Ohio Republicans want to ban treatments for transgender youth but what would that mean? – The Columbus Dispatch

Posted: November 21, 2021 at 1:53 am

Republicans in the Ohio House are trying, again, to limit thehealth care transgender children can access regardless of parental consent.

House Bill 454 would outlawthe use ofpuberty blockers, hormonesandgender reassignment surgery for childrenunder the age of 18. If approved, doctors who broke the law could face professional discipline andcivil lawsuits. Teachers would also be required to tell parents about a"minor's perception thathis or her gender is inconsistent with his or her sex."

Twenty-five of Ohio's 64 House Republicans signed upto sponsor the bill, which is nicknamedthe Save Adolescents from Experimentation or SAFE Act.

Supporters say the law would protect parents and children from being "bullied" into treatments that can be irreversible. Opponents saybanning treatment for one specific groupisunconstitutional, grossly disrespectful and a serious threat to the health ofOhio's most vulnerable children.

Only a handful of medical providers in the Buckeye State providegender-affirming medical care to minors, such as puberty blockers, hormones and surgery.

Planned Parenthood of Greater Ohiodoesn'tprescribe hormones toanyone under 18.

Most family doctors won't either, said Liam Gallagher, the program director for an LGBTQ youth nonprofit called Kaleidoscope Youth Center. Transgender kids who want to transition get referred to specialized programs at a handful of major hospitals.

One of those is theTHRIVE programat Nationwide Children's Hospital in Columbus whereDr.ScottLeibowitz serves as its medical director of behavioral health.

"We work with parents and families on all ends of the belief spectrum ...," Leibowitz said. "Ethical and morally responsible care respects families of different cultures, different races anddifferent religious viewpoints."

He rejected the idea that anyone at THRIVE would pressure parents into medicating their children.

"Any type of treatment decision that would have potentially irreversible effects, that is something that is not ever rushed," Leibowitz said.

That can mean waiting on hormones until the child's 18th birthday.

Gallagher, who began his own transition at 21, said he's observed that most Ohio doctors want both parents to agree before they prescribe medication.Group sessions at the youth center where he workscan feel like"an echo chamber where we talk about the frustration of having to wait."

"The waitingfelt like years for me even though it was just months," Gallagher said.

For a lot of the teenagerswho frequentKaleidoscope,gender-affirming care doesn't go beyond choosing clothing, haircuts and pronouns that fit them.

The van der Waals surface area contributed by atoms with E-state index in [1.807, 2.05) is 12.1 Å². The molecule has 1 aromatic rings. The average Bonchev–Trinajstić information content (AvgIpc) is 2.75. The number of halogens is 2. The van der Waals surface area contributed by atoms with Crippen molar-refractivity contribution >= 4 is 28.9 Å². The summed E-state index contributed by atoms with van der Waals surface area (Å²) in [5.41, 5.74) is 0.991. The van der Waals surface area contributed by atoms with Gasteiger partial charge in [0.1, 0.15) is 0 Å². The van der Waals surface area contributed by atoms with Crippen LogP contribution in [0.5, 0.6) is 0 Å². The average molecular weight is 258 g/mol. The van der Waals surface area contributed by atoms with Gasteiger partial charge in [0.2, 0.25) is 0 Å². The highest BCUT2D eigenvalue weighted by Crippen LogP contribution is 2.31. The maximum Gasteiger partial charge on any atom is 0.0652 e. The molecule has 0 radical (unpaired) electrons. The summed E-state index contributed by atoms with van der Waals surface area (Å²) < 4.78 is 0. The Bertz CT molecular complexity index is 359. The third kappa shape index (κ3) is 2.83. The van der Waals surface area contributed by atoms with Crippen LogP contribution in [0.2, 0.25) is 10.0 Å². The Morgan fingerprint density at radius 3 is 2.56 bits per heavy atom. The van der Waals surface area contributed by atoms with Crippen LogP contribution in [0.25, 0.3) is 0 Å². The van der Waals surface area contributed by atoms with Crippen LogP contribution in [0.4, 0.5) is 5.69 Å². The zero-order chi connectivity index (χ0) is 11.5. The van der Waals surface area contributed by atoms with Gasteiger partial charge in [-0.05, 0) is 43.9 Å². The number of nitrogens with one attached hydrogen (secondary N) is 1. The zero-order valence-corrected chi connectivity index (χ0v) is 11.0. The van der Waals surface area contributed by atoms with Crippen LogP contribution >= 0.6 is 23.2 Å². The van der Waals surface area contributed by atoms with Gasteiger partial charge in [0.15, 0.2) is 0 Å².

When it comes to surgery something HB 454 calls gravely concerning Liebowitz was more circumspect, saying it dependedon the "emotional maturity of a young person."

Data on how many minors undergo this kind of surgery is scarce, but the standards of care written by theWorld Professional Association for Transgender Healthrecommend frank discussions about thelifelong impacts onfertility.

The standards state that for most minors "genital surgery should not be carried out untilpatients reach the legal age of majority to give consent for medical procedures in a given country."

The larger issue for Leibowitz is that the fear of surgery is being used as a cudgel to beat back against all forms of medical intervention.

"Its about raising fear for unknowing people who think the medical community is out to harm patients,"Leibowitz said.

That's howJames Lewis, a Columbus-area parent,felt when his then-12-year-old daughter started questioning her sexuality and gender identity.

"She explored having girlfriends and boyfriends," Lewis said. "It wasnt a moral issue for us."

Then, she asked to cut her hair and wear more masculine clothing. That wasn't a problem either until she refused to wear shorts to soccer practice and Lewis discovered his daughter had been cutting herself. Diagnoses of depression, anxiety and gender dysphoria soon followed.

She started asking abouttransition, but Lewis wasn't comfortable with the idea when she had so many other mental health diagnoses.

"I dontthink weshould allow children to make adult choices," Lewis said.

His daughter eventually concludedthat her feelings better aligned with body dysmorphia, a preoccupation with perceived defects or flaws in appearance,and she's since recovered. She's in college, and Lewis is optimistic about her future.

The USA TODAY Network Ohio Bureau spoke with Lewis' daughter, and she confirmed this story. She is not being named due to a request for privacy.

Lewis said the biggest issue he had withthe medical community during those years was the way he they pushed hormones and other gender-affirming therapies.

He was warned that his decisions might cause her to take her own life.

About85% of transgender adolescents reported seriously considering suicide, according to a 2019 study published in the American Academy of Pediatrics. Family acceptance can reduce those risks.